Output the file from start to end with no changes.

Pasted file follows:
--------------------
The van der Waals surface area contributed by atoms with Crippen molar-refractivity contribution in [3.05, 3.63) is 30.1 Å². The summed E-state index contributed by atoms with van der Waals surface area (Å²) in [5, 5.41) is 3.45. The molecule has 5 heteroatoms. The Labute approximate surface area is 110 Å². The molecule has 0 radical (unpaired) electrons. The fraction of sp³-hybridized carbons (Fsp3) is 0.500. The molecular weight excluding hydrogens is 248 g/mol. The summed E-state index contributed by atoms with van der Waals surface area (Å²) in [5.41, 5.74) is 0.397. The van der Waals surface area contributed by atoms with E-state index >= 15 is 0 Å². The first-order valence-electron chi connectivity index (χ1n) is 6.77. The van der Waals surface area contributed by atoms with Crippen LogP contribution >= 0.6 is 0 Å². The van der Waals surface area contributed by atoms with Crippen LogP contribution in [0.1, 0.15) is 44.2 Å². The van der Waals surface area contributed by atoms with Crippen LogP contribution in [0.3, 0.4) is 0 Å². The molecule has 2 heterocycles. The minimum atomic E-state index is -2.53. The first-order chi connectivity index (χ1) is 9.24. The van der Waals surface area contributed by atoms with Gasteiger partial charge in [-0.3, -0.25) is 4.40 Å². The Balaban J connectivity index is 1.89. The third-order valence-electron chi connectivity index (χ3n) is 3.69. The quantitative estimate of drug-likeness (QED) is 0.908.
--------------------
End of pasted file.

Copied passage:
The van der Waals surface area contributed by atoms with Crippen molar-refractivity contribution in [3.05, 3.63) is 30.1 Å². The summed E-state index contributed by atoms with van der Waals surface area (Å²) in [5, 5.41) is 3.45. The molecule has 5 heteroatoms. The Labute approximate surface area is 110 Å². The molecule has 0 radical (unpaired) electrons. The fraction of sp³-hybridized carbons (Fsp3) is 0.500. The molecular weight excluding hydrogens is 248 g/mol. The summed E-state index contributed by atoms with van der Waals surface area (Å²) in [5.41, 5.74) is 0.397. The van der Waals surface area contributed by atoms with E-state index >= 15 is 0 Å². The first-order valence-electron chi connectivity index (χ1n) is 6.77. The van der Waals surface area contributed by atoms with Crippen LogP contribution >= 0.6 is 0 Å². The van der Waals surface area contributed by atoms with Crippen LogP contribution in [0.1, 0.15) is 44.2 Å². The van der Waals surface area contributed by atoms with Crippen LogP contribution in [0.3, 0.4) is 0 Å². The molecule has 2 heterocycles. The minimum atomic E-state index is -2.53. The first-order chi connectivity index (χ1) is 9.24. The van der Waals surface area contributed by atoms with Gasteiger partial charge in [-0.3, -0.25) is 4.40 Å². The Balaban J connectivity index is 1.89. The third-order valence-electron chi connectivity index (χ3n) is 3.69. The quantitative estimate of drug-likeness (QED) is 0.908.